I think the problem is that many people don't really grasp all the concepts of Perl5 (I know so many programmers at the company I work for who fall into this category...) so they're scared of what Perl6 might bring along.
But those are not the types that read the Apocalypses anyway.
Then there are those who know Perl5 well and are content with their possibilities. They are probably best off using that part of the language they know. Then there shouldn't be the need to learn more (except details, but hey those can even change in maint-releases in Perl5).
And then there's us.
I'm not content. I want to do more with less (syntactic hassle that is). I like to see theoretically desireable features in Perl6 because I'm missing some of them, or don't know some and would like to try them out.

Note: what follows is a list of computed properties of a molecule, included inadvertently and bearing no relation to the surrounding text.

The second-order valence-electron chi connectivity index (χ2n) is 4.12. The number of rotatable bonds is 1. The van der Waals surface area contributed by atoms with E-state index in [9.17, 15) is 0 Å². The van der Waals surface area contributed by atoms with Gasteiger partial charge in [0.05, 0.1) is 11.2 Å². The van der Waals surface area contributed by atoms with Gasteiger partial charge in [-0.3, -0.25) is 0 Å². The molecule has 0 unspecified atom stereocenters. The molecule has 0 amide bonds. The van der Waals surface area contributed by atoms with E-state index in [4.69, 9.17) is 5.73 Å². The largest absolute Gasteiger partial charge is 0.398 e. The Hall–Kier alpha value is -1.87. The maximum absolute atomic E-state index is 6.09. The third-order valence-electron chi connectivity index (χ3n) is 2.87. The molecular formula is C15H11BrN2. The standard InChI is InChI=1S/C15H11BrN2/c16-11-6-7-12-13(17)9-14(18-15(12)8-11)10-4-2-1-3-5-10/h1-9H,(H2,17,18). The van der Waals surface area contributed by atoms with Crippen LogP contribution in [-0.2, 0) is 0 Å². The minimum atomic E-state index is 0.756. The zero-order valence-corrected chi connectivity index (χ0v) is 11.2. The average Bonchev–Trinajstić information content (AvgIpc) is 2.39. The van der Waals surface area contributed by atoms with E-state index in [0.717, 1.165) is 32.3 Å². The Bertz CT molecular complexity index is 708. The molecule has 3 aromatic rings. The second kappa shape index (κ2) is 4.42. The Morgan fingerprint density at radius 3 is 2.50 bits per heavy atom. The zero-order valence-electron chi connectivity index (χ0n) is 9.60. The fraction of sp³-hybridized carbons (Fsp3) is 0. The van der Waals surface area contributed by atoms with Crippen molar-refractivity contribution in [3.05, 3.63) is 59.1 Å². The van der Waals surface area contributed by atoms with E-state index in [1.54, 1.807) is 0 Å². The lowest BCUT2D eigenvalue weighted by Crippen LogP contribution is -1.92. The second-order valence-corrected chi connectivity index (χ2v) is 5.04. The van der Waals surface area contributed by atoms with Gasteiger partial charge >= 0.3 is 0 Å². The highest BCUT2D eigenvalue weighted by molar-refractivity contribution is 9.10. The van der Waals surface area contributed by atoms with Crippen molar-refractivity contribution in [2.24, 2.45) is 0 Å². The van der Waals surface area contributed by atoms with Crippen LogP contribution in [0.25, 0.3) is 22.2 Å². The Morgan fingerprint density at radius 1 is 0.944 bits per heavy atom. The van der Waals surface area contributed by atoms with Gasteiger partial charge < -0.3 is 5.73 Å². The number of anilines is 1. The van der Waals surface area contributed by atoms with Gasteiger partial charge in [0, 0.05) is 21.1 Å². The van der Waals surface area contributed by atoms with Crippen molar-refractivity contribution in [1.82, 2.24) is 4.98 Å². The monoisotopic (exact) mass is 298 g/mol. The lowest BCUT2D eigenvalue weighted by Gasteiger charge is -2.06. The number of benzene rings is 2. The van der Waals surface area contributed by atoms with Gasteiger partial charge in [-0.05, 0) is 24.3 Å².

Without turning to some exotic language I can't find support for, and no application at hand.
I know a couple of people that are like me: Try those sick things because they're there to play with.
I learned quite a lot by just doing stuff I didn't grasp when I began playing and then gradually getting the hang of that.
Of course it's a problem if that's the only way of learning one is capable of, but I find it's one of the most effective ways there are.
To people who don't grasp error messages caused by using concepts they don't understand, I like to quote MJD to: "Well, if you don't know what it does, why did you put in your program?".
If they want to know I always have the time to explain.
Over lunch or a decent malt. On weekends, too.
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